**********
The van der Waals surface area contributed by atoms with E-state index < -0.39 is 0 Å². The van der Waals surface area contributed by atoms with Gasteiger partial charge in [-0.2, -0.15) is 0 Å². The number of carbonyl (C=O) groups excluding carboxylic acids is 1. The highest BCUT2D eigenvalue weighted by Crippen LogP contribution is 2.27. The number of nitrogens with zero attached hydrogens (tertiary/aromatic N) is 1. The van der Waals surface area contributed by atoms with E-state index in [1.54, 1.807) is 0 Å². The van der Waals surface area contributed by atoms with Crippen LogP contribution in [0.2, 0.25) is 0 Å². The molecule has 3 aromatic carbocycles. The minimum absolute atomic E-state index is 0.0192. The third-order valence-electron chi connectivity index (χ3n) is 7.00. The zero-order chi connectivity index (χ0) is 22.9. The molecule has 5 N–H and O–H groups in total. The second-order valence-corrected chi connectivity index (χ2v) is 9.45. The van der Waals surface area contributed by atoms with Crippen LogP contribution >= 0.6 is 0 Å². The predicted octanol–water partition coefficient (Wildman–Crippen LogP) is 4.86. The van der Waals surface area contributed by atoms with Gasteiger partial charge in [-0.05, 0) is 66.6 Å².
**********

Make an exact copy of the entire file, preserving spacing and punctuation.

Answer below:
The van der Waals surface area contributed by atoms with E-state index < -0.39 is 0 Å². The van der Waals surface area contributed by atoms with Gasteiger partial charge in [-0.2, -0.15) is 0 Å². The number of carbonyl (C=O) groups excluding carboxylic acids is 1. The highest BCUT2D eigenvalue weighted by Crippen LogP contribution is 2.27. The number of nitrogens with zero attached hydrogens (tertiary/aromatic N) is 1. The van der Waals surface area contributed by atoms with E-state index in [1.54, 1.807) is 0 Å². The van der Waals surface area contributed by atoms with Crippen LogP contribution in [0.2, 0.25) is 0 Å². The molecule has 3 aromatic carbocycles. The minimum absolute atomic E-state index is 0.0192. The third-order valence-electron chi connectivity index (χ3n) is 7.00. The zero-order chi connectivity index (χ0) is 22.9. The molecule has 5 N–H and O–H groups in total. The second-order valence-corrected chi connectivity index (χ2v) is 9.45. The van der Waals surface area contributed by atoms with Crippen LogP contribution >= 0.6 is 0 Å². The predicted octanol–water partition coefficient (Wildman–Crippen LogP) is 4.86. The van der Waals surface area contributed by atoms with Gasteiger partial charge in [-0.05, 0) is 66.6 Å².